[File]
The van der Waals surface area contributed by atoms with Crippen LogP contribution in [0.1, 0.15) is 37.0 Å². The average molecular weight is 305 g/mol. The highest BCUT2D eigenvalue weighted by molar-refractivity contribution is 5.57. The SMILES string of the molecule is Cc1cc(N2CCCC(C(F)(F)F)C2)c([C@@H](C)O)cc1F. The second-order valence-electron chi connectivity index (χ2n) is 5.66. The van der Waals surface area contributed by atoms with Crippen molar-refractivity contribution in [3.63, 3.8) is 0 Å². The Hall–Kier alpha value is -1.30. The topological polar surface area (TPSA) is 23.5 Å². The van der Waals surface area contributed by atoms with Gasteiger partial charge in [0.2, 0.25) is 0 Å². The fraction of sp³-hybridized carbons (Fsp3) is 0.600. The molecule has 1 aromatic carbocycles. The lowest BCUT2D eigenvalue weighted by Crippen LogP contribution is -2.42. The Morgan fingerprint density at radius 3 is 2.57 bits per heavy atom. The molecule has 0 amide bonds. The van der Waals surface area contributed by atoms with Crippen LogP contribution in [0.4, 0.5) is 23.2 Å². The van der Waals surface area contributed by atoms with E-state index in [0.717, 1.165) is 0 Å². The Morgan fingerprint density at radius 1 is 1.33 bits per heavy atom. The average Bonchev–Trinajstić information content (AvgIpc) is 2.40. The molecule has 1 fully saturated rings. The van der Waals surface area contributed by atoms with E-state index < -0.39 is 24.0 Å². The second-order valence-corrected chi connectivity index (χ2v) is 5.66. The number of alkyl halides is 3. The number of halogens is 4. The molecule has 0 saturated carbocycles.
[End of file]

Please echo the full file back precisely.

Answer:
The van der Waals surface area contributed by atoms with Crippen LogP contribution in [0.1, 0.15) is 37.0 Å². The average molecular weight is 305 g/mol. The highest BCUT2D eigenvalue weighted by molar-refractivity contribution is 5.57. The SMILES string of the molecule is Cc1cc(N2CCCC(C(F)(F)F)C2)c([C@@H](C)O)cc1F. The second-order valence-electron chi connectivity index (χ2n) is 5.66. The van der Waals surface area contributed by atoms with Crippen molar-refractivity contribution in [3.63, 3.8) is 0 Å². The Hall–Kier alpha value is -1.30. The topological polar surface area (TPSA) is 23.5 Å². The van der Waals surface area contributed by atoms with Gasteiger partial charge in [0.2, 0.25) is 0 Å². The fraction of sp³-hybridized carbons (Fsp3) is 0.600. The molecule has 1 aromatic carbocycles. The lowest BCUT2D eigenvalue weighted by Crippen LogP contribution is -2.42. The Morgan fingerprint density at radius 3 is 2.57 bits per heavy atom. The molecule has 0 amide bonds. The van der Waals surface area contributed by atoms with Crippen LogP contribution in [0.4, 0.5) is 23.2 Å². The van der Waals surface area contributed by atoms with E-state index in [0.717, 1.165) is 0 Å². The Morgan fingerprint density at radius 1 is 1.33 bits per heavy atom. The average Bonchev–Trinajstić information content (AvgIpc) is 2.40. The molecule has 1 fully saturated rings. The van der Waals surface area contributed by atoms with E-state index < -0.39 is 24.0 Å². The second-order valence-corrected chi connectivity index (χ2v) is 5.66. The number of alkyl halides is 3. The number of halogens is 4. The molecule has 0 saturated carbocycles.